What’s the lesson in all this? You can be like most digital marketers and be good enough at paid search, a/b testing, social, etc., or you can take your career to the next level and set yourself apart by putting in the time and effort to learn. The dividends it pays throughout your career can be enormous. Executives will turn to you for a sanity check when a developer or product team member makes a statement about what can and cannot be done in a reasonable time frame. Colleagues will come to you looking for solutions to tough problems, and you’ll become a trusted advisor.
I know it’s hard to find time for just about anything. In addition to a very full-time job, I have three children that I’m trying to be a great dad to. My wife works and does so much to keep our home running, so I try to help out as much as I can. I am also out at least 2 nights per week with various obligations. All that said, I still take the little pockets of free time that I have to read and learn. Sure, it takes me a month to read a 200-page book, but I will get it done eventually. (If you’re curious, I just finished the Harvard Business Review’s guide to Better Business Writing and next up is Hacking Growth by Sean Ellis and Morgan Brown). I have found that the benefits of finding time to learn are very much worthwhile.
Some of the most world-renowned
business leaders dedicate themselves
to deliberate learning on a regular basis.
I was talking about these benefits recently to a colleague who is early in his career and looking to set himself apart. I told him that taking the time to learn topics that were perhaps outside of my specific career role has made all the difference. While taking the time to learn has had a substantial positive impact on my career, don’t just take it from me. Some of the most world-renowned business leaders dedicate themselves to deliberate learning on a regular basis. Warren Buffett, Bill Gates, and Oprah Winfrey all run multi-billion dollar empires, yet make it a point to practice deliberate learning for at least 5 hours per week. If they can find the time, I bet you can too!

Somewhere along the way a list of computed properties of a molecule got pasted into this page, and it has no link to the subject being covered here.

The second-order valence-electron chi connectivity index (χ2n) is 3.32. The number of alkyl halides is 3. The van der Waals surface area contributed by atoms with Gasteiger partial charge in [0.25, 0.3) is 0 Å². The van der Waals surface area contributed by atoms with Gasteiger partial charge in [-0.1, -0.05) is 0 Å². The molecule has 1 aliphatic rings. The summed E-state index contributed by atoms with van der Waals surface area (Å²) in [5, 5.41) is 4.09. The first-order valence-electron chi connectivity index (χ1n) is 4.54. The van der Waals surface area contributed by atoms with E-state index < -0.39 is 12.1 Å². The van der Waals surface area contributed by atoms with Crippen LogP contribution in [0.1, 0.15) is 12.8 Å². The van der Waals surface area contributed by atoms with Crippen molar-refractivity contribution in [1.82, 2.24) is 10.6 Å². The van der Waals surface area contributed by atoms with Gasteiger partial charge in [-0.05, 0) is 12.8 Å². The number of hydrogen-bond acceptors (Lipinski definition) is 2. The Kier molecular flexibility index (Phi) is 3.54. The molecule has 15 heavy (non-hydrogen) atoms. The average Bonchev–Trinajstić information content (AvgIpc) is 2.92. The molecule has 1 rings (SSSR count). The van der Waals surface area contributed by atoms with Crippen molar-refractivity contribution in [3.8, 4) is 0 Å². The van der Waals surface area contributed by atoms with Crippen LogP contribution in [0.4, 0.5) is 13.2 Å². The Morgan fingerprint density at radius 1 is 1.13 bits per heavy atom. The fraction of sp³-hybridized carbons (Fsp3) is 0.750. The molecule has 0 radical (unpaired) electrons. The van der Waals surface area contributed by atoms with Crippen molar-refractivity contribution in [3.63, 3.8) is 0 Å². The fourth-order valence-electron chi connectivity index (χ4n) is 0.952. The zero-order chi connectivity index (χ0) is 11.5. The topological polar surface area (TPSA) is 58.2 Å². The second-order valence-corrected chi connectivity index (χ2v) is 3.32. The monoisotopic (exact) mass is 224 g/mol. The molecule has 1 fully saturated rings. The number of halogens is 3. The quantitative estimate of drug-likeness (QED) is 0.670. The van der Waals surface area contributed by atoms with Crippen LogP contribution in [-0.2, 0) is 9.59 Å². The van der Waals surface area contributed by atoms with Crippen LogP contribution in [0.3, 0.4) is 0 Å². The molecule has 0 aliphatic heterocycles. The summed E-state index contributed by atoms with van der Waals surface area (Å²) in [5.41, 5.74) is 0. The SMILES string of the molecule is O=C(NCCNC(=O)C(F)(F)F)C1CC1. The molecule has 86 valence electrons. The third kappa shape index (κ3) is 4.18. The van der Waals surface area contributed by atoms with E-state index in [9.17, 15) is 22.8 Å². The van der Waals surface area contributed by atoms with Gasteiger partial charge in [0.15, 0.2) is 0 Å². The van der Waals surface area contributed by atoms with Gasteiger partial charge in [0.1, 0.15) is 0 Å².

It may be a daunting to find that time, but it’s never been easier to learn new skills. There is a treasure-trove of information in blogs and specialized websites on so many topics. For me personally I love to learn and sharpen my marketing skills by following thought leaders like Sean Ellis (follow Sean on Twitter), Morgan Brown (follow Morgan on Twitter), Luke Wroblewski (follow Luke on Twitter) and Rand Fishkin (follow Rand on Twitter). When I read their content I swear I can feel my brain swelling with new interneuronal connections. I’ll often find ideas from them that I then explore further to create new understanding and broaden my scope.
Other sources of learning come from online courses and Massively Open Online Courses (MOOC). With sites like Udemy.com and Coursera.org, you can explore topics from Machine Learning to coding with Bootstrap to Mathematical Thinking. I like a resource like Udemy where you can move at your own pace, while the offerings from Coursera will be on a schedule and you’ll need to keep up. From my point of view, content at Udemy is great for learning the basics on many topics, while the content you’ll see at Coursera is going to be more comprehensive, as these courses are built by university professors.
Whatever route you choose, taking the time to discover new topics and broaden your intellectual scope is a worthy activity. Whether your goal is to set yourself apart from your peers on your career path, or simply learning for its own sake, you will absolutely be rewarded with new career opportunities or a more intelligent view of the world. While I’ve given some of my personal examples of the benefits of learning, you can follow the path taken by some of the world’s best and smartest leaders as well. Finally, it’s never been easier to reap the benefits of personal growth by following thought leaders and taking online courses to help you on your journey of enlightenment. Now it’s your turn – what will you choose to learn?